Adobe’s audio software is considered a premium option, at least compared to free platforms like Audacity or GarageBand. You’ll get the most out of Audition if you understand the basics of audio editing.
Adobe Audition comes with a range of features that give your tracks a crisp, professional touch. The noise reduction tools are particularly good, as is the approach to multitrack recording, which allows you to set levels for each guests voice and edit them separately in post-production.
Audition costs $20/month and isn’t the cheapest software by a long-shot. However, if sound quality is your primary concern, Adobe Audition is well worth the investment.
Hindenburg Journalist is a storyteller’s dream. As the name suggests, the software is for broadcast journalists. It’s perfect for narrative podcasts in the vein of Serial or This American Life. Hindenburg’s automatic settings use the same standards as NPR, so you can channel your favorite public radio personalities with ease.
Where Apple Logic Pro X focuses primarily on music, Hindenburg provides a curated collection of essentials.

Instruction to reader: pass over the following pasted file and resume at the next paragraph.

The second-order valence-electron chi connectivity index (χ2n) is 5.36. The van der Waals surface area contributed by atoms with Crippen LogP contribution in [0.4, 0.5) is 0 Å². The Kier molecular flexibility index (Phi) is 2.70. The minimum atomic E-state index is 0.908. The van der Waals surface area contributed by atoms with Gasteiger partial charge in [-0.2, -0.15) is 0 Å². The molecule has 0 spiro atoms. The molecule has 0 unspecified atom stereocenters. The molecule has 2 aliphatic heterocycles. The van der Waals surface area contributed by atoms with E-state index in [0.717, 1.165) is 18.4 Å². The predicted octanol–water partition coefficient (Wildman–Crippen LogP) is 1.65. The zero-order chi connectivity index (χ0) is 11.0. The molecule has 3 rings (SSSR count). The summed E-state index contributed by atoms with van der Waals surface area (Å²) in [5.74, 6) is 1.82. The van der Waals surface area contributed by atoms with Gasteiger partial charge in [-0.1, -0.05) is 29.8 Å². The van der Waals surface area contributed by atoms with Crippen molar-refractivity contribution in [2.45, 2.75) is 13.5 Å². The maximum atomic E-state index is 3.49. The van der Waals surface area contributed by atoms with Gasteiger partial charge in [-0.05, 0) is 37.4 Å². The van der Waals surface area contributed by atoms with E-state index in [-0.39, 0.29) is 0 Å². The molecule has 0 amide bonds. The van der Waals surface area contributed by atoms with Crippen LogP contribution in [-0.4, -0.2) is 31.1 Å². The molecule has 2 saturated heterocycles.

Hindenburg records uncompressed sound, so you’ll get the best audio quality possible. Beyond that, Hindenburg comes with an automated equalizer that helps you maintain a consistent sound throughout each recording.
This helps when you’re on the go, working from different locations, or using a laptop outdoors. The software works across multiple devices and allows users to plug in their USB microphone and start recording.
Organization tools like the clipboard help you arrange the best sound bytes from every interview, add in music and effects, and insert multi-track clips. What’s nice about this is, you can zoom out and really consider how the story fits together.
The Journalist software is $95 for a license but leaves out several key features. Multi-track recording, for example, is locked behind the $250 Pro pricing tier.